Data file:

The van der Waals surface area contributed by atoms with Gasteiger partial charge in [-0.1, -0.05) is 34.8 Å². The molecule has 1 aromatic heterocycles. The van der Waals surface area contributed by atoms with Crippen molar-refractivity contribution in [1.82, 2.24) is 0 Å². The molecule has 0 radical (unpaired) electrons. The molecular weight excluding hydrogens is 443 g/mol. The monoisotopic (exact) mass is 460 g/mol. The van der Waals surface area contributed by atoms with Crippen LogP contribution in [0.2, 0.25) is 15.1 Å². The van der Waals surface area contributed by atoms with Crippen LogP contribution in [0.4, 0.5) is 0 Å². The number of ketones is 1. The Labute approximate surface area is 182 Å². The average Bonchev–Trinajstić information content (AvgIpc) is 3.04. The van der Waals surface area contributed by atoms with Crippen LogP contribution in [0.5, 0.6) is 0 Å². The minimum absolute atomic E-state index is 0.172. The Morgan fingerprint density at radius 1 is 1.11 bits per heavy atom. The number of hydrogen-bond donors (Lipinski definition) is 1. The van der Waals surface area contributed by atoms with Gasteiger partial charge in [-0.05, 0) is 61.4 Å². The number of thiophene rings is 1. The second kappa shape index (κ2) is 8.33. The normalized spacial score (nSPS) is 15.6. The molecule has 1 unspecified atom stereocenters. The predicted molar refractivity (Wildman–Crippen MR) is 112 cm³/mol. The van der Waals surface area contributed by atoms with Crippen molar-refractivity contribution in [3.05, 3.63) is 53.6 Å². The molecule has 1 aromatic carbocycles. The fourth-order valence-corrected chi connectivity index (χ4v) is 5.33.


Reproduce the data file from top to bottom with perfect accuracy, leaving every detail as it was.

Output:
The van der Waals surface area contributed by atoms with Gasteiger partial charge in [-0.1, -0.05) is 34.8 Å². The molecule has 1 aromatic heterocycles. The van der Waals surface area contributed by atoms with Crippen molar-refractivity contribution in [1.82, 2.24) is 0 Å². The molecule has 0 radical (unpaired) electrons. The molecular weight excluding hydrogens is 443 g/mol. The monoisotopic (exact) mass is 460 g/mol. The van der Waals surface area contributed by atoms with Crippen LogP contribution in [0.2, 0.25) is 15.1 Å². The van der Waals surface area contributed by atoms with Crippen LogP contribution in [0.4, 0.5) is 0 Å². The number of ketones is 1. The Labute approximate surface area is 182 Å². The average Bonchev–Trinajstić information content (AvgIpc) is 3.04. The van der Waals surface area contributed by atoms with Crippen LogP contribution in [0.5, 0.6) is 0 Å². The minimum absolute atomic E-state index is 0.172. The Morgan fingerprint density at radius 1 is 1.11 bits per heavy atom. The number of hydrogen-bond donors (Lipinski definition) is 1. The van der Waals surface area contributed by atoms with Gasteiger partial charge in [-0.05, 0) is 61.4 Å². The number of thiophene rings is 1. The second kappa shape index (κ2) is 8.33. The normalized spacial score (nSPS) is 15.6. The molecule has 1 unspecified atom stereocenters. The predicted molar refractivity (Wildman–Crippen MR) is 112 cm³/mol. The van der Waals surface area contributed by atoms with Crippen molar-refractivity contribution in [3.05, 3.63) is 53.6 Å². The molecule has 1 aromatic carbocycles. The fourth-order valence-corrected chi connectivity index (χ4v) is 5.33.